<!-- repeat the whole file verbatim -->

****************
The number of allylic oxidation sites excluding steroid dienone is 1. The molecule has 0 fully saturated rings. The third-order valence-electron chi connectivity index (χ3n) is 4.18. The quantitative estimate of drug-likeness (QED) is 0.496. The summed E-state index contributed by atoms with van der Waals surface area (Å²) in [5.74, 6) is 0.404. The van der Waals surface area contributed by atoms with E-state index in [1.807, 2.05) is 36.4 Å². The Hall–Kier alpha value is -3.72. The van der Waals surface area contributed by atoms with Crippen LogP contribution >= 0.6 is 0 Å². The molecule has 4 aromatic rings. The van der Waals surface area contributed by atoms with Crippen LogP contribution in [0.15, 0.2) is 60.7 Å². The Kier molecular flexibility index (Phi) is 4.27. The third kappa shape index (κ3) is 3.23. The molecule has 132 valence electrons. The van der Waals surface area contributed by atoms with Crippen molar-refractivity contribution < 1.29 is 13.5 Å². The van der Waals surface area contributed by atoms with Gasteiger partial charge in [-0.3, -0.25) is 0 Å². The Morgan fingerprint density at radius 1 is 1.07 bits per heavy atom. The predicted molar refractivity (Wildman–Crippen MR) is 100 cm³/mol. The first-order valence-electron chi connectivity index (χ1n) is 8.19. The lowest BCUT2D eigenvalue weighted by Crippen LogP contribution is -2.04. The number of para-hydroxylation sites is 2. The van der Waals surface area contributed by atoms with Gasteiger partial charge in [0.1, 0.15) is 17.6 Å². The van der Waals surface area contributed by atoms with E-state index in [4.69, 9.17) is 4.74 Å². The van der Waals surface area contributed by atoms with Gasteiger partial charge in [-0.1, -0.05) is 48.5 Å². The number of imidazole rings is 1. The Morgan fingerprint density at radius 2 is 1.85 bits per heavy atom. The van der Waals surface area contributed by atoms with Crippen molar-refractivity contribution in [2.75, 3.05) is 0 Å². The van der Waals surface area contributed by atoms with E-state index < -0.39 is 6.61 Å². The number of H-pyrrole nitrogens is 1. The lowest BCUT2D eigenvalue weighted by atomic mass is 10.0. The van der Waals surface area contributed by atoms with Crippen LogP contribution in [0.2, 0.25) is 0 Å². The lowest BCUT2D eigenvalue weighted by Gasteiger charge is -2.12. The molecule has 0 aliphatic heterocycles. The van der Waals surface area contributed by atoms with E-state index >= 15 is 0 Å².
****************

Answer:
The number of allylic oxidation sites excluding steroid dienone is 1. The molecule has 0 fully saturated rings. The third-order valence-electron chi connectivity index (χ3n) is 4.18. The quantitative estimate of drug-likeness (QED) is 0.496. The summed E-state index contributed by atoms with van der Waals surface area (Å²) in [5.74, 6) is 0.404. The van der Waals surface area contributed by atoms with E-state index in [1.807, 2.05) is 36.4 Å². The Hall–Kier alpha value is -3.72. The van der Waals surface area contributed by atoms with Crippen LogP contribution >= 0.6 is 0 Å². The molecule has 4 aromatic rings. The van der Waals surface area contributed by atoms with Crippen LogP contribution in [0.15, 0.2) is 60.7 Å². The Kier molecular flexibility index (Phi) is 4.27. The third kappa shape index (κ3) is 3.23. The molecule has 132 valence electrons. The van der Waals surface area contributed by atoms with Crippen molar-refractivity contribution < 1.29 is 13.5 Å². The van der Waals surface area contributed by atoms with Gasteiger partial charge in [-0.3, -0.25) is 0 Å². The Morgan fingerprint density at radius 1 is 1.07 bits per heavy atom. The predicted molar refractivity (Wildman–Crippen MR) is 100 cm³/mol. The first-order valence-electron chi connectivity index (χ1n) is 8.19. The lowest BCUT2D eigenvalue weighted by Crippen LogP contribution is -2.04. The number of para-hydroxylation sites is 2. The van der Waals surface area contributed by atoms with Gasteiger partial charge in [0.1, 0.15) is 17.6 Å². The van der Waals surface area contributed by atoms with E-state index in [4.69, 9.17) is 4.74 Å². The van der Waals surface area contributed by atoms with Gasteiger partial charge in [-0.1, -0.05) is 48.5 Å². The number of imidazole rings is 1. The Morgan fingerprint density at radius 2 is 1.85 bits per heavy atom. The van der Waals surface area contributed by atoms with Crippen molar-refractivity contribution in [2.75, 3.05) is 0 Å². The van der Waals surface area contributed by atoms with E-state index < -0.39 is 6.61 Å². The number of H-pyrrole nitrogens is 1. The lowest BCUT2D eigenvalue weighted by atomic mass is 10.0. The van der Waals surface area contributed by atoms with Crippen LogP contribution in [0.2, 0.25) is 0 Å². The lowest BCUT2D eigenvalue weighted by Gasteiger charge is -2.12. The molecule has 0 aliphatic heterocycles. The van der Waals surface area contributed by atoms with E-state index >= 15 is 0 Å².